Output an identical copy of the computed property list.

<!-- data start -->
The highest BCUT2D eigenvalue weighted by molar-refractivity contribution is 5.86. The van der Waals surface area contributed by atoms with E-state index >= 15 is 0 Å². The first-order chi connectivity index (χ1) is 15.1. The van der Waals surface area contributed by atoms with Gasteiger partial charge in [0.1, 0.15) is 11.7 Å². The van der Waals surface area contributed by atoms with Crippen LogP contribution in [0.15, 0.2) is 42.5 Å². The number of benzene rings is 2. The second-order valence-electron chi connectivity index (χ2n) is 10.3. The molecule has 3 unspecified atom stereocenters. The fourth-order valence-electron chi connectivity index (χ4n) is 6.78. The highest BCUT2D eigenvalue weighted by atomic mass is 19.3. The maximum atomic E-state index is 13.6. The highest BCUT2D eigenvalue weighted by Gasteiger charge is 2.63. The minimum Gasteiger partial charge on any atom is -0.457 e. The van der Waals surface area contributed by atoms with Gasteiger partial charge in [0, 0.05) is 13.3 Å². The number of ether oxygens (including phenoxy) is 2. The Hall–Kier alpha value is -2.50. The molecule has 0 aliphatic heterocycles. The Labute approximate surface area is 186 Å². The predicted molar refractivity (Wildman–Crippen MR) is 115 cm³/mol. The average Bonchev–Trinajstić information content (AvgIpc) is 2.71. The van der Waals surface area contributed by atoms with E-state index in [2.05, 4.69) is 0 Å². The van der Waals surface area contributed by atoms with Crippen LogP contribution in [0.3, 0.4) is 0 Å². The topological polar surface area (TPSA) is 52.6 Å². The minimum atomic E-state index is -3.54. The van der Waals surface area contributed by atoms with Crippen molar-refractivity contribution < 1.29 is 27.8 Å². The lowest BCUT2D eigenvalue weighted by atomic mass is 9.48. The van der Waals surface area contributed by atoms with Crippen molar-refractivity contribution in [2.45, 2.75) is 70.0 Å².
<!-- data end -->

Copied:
The highest BCUT2D eigenvalue weighted by molar-refractivity contribution is 5.86. The van der Waals surface area contributed by atoms with E-state index >= 15 is 0 Å². The first-order chi connectivity index (χ1) is 15.1. The van der Waals surface area contributed by atoms with Gasteiger partial charge in [0.1, 0.15) is 11.7 Å². The van der Waals surface area contributed by atoms with Crippen LogP contribution in [0.15, 0.2) is 42.5 Å². The number of benzene rings is 2. The second-order valence-electron chi connectivity index (χ2n) is 10.3. The molecule has 3 unspecified atom stereocenters. The fourth-order valence-electron chi connectivity index (χ4n) is 6.78. The highest BCUT2D eigenvalue weighted by atomic mass is 19.3. The maximum atomic E-state index is 13.6. The highest BCUT2D eigenvalue weighted by Gasteiger charge is 2.63. The minimum Gasteiger partial charge on any atom is -0.457 e. The van der Waals surface area contributed by atoms with Gasteiger partial charge in [0, 0.05) is 13.3 Å². The number of ether oxygens (including phenoxy) is 2. The Hall–Kier alpha value is -2.50. The molecule has 0 aliphatic heterocycles. The Labute approximate surface area is 186 Å². The predicted molar refractivity (Wildman–Crippen MR) is 115 cm³/mol. The average Bonchev–Trinajstić information content (AvgIpc) is 2.71. The van der Waals surface area contributed by atoms with E-state index in [2.05, 4.69) is 0 Å². The van der Waals surface area contributed by atoms with Crippen LogP contribution in [0.3, 0.4) is 0 Å². The topological polar surface area (TPSA) is 52.6 Å². The minimum atomic E-state index is -3.54. The van der Waals surface area contributed by atoms with Crippen molar-refractivity contribution < 1.29 is 27.8 Å². The lowest BCUT2D eigenvalue weighted by atomic mass is 9.48. The van der Waals surface area contributed by atoms with Crippen molar-refractivity contribution in [2.45, 2.75) is 70.0 Å².